- May 16, 2020
Race and Criminal Justice System in America
RACE AND CRIMINAL JUSTICE IN AMERICA 1
Race and CriminalJustice System in America
Race and Criminal Justice in America
The issue of racial profiling in the criminal justice system raisesseveral pertinent questions. Allegations of discrimination in theexecution of justice targeting the Latinos, Native Americans, andAfrican Americans have been leveled against all components of thecriminal justice system: the courts, police, prosecutors, andcorrection institutions. Several studies have demonstrated that theminorities are disproportionately stopped, arrested, charged, andsentenced to lengthy jail terms compared to the whites. Particularly,racial profiling in American criminal justice is demonstrated by alarge number of arrests involving blacks and Latino men in comparisonto the whites. According to the Sentencing Project (2013),approximately 12% of the America`s population is black. However, in2011, African Americans constituted 38% and 30% of people arrestedfor property and violent offenses respectively. On the other hand,although the black youths represent only 16% of the total childrenpopulation in America, they make up 28% of juvenile arrests (TheSentencing Project, 2013). This paper will demonstrate that theminority races are more likely to be arrested for petty offenses,even when the evidence against them is relatively weak in comparisonwith their white counterparts. This paper maintains that thesignificant disparity in arrest rates in America can be attributed tothe implicit racial biases toward the African Americans and Latinos.
For many years, people of African American descent have beensubjected to high level of police brutality. For instance, in 1991, abystander videotaped police officers assaulting Rodney King, anAfrican-American man, after a car chase in Los Angeles(Constitutional Rights Foundation, 2016). There is the argument thatthe American criminal justice system was made by the whites toprotect their interest. According to the Sentencing Project (2013),African Americans contributed more than a third of all arrests forviolent crimes in 2011. This percentage by far surpasses their numberin the general population (Constitutional Rights Foundation, 2016).Reports from the national victimization survey have shown that theAmerican criminal justice is biased against the minorities. Forexample, the African Americans comprise 12% of the population and 13%of drug users. However, they comprised more than a third of the totalarrests in 2010 (Constitutional Rights Foundation, 2016). Thisstatistic supports the argument that the police use racial profilingwhen making arrests.A study conducted in New Jersey documented thenumber of traffic stops between 1989 and 1991. It found that 72% ofall the drivers that were stopped and arrested were AfricanAmericans. However, the same study revealed that only 14% of carsusing that route were driven by a black person (Constitutional RightsFoundation, 2016). Similar results were reported in Maryland, whereanother study found that 17% of all violators of traffic codes wereblack. On the other hand, this study also revealed that 72% of alldrivers who were stopped and searched were African American(Constitutional Rights Foundation, 2016). No study has demonstratedthat people from the minority races are more likely to violate thetraffic rules compared to the whites. As such, the high rates ofstops and searches against the minorities are as a result of thepolice being biased towards the non-whites drivers.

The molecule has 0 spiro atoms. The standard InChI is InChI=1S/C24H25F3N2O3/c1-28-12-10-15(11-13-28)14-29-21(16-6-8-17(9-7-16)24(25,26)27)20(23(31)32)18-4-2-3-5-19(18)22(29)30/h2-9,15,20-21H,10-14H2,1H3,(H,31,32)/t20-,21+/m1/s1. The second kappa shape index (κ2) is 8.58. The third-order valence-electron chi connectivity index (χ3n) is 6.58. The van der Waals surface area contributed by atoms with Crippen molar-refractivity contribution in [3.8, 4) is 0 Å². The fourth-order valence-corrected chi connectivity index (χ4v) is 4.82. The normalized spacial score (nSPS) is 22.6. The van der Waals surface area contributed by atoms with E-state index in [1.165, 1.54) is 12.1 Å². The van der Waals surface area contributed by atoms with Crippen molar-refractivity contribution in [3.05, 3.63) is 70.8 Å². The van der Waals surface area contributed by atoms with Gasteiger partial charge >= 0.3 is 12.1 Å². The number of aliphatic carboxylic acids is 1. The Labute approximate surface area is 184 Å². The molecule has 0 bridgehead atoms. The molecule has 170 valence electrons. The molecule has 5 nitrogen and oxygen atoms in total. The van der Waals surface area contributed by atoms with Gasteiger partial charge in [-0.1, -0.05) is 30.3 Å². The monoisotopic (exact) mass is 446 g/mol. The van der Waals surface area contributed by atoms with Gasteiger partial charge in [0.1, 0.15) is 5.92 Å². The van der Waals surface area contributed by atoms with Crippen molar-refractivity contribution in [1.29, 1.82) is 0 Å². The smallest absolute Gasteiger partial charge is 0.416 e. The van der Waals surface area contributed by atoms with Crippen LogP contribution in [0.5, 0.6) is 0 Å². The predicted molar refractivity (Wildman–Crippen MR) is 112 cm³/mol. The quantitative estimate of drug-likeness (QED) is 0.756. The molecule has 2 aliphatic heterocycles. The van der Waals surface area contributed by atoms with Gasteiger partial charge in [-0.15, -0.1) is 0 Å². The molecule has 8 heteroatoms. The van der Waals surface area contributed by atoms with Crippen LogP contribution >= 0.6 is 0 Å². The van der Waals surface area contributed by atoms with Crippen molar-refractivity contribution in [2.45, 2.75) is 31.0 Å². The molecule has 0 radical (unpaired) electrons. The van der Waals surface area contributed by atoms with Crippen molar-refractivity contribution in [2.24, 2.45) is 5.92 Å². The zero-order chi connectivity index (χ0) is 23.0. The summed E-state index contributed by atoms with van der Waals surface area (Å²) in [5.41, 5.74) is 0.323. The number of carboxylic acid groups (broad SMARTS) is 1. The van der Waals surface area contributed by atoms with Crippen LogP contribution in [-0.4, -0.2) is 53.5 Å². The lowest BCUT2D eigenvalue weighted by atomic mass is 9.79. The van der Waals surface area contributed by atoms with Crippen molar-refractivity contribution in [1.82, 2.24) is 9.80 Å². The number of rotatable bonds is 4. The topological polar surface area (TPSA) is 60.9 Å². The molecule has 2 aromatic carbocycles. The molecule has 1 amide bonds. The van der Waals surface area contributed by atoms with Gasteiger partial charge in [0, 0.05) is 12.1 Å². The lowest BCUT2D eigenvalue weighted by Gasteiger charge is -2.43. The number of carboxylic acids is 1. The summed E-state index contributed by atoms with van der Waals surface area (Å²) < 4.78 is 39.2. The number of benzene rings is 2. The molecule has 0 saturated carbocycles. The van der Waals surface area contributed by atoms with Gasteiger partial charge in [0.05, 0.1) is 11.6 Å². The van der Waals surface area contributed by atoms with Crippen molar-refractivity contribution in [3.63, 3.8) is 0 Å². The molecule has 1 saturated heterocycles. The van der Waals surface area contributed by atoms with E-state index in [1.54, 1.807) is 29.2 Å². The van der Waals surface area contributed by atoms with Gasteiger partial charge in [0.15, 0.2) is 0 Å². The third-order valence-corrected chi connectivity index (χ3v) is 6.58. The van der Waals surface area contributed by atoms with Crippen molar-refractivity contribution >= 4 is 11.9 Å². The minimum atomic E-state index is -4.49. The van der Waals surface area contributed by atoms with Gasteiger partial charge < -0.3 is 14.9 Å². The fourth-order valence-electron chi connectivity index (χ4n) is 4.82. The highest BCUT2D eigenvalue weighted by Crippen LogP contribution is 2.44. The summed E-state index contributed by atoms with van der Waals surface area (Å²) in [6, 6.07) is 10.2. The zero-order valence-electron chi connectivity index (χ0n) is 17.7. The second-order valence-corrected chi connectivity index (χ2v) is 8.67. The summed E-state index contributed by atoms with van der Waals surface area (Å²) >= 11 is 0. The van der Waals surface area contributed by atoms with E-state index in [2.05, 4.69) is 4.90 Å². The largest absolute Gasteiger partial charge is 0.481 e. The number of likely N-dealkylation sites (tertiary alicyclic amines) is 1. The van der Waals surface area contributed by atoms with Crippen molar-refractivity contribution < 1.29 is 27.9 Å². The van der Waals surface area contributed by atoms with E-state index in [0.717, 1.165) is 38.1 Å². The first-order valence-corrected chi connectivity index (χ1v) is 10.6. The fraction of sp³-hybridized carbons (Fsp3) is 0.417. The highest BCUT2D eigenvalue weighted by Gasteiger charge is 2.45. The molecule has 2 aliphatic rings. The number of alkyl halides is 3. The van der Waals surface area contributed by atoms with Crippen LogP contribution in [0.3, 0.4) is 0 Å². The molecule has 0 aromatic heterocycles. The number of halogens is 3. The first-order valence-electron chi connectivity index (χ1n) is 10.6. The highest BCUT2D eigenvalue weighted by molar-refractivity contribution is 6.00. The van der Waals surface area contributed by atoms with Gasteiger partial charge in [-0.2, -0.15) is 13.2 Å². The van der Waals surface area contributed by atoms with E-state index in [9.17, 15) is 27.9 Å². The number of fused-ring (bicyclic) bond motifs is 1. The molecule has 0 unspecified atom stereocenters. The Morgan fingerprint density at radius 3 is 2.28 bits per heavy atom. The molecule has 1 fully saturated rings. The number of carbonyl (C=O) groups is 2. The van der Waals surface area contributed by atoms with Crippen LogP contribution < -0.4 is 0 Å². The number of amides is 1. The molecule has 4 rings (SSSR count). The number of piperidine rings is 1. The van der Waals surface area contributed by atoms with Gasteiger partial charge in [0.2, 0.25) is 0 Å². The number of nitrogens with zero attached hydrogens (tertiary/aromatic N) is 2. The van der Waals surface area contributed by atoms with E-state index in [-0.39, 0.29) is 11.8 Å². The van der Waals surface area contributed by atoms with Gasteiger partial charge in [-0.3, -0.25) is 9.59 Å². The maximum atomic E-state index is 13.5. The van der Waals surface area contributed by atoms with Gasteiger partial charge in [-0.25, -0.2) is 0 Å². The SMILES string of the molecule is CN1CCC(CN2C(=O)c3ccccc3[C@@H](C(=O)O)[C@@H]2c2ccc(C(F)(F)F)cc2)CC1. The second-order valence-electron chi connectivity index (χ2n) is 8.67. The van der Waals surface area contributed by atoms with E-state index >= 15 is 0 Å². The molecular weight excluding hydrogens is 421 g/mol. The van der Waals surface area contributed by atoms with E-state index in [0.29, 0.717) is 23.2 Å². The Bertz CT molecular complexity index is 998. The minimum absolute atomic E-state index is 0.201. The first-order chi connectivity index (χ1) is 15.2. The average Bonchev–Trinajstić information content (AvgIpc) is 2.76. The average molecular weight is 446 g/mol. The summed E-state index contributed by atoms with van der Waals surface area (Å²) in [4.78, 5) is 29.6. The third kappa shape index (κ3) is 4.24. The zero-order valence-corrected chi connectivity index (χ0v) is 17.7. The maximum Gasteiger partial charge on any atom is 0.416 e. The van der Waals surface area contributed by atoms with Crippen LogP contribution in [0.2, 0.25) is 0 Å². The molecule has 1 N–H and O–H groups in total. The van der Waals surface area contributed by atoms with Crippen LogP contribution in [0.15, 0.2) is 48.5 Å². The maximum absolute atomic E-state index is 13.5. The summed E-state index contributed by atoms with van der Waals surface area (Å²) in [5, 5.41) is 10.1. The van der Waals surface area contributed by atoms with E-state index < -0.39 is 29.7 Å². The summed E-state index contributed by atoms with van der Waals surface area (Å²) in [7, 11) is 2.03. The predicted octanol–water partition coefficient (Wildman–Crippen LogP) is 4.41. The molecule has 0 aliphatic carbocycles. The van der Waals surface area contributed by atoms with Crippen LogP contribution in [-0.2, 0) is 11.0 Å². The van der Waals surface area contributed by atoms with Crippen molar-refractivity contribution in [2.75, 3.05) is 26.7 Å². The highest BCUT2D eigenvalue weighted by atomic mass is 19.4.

The other factor that accounts for the high arrest rates among theminorities is the racial stereotypes held by the police that increasethe chances of the African Americans and Latinos being searched. WhenLatinos or African Americans are stopped and questioned by thepolice, they are arrested in 82-85% of the cases. This is compared toNative Americans and Non-Latino whites who are arrested in 70% ofcases in which they are stopped and searched. On the other hand, only60% of police encounters with the Asians results in an arrest (Healy,2016). This means that the issue of racial bias does not only come toplay when the police are making the decision to stop and search butis also evident in the determination of whether or not the personshould be arrested. Undoubtedly, the more people are likely to bestopped the higher their chances of being arrested. This means thatif the whites were stopped at the same rate as the blacks, it ispossible that their arrest rates will also increase tremendously.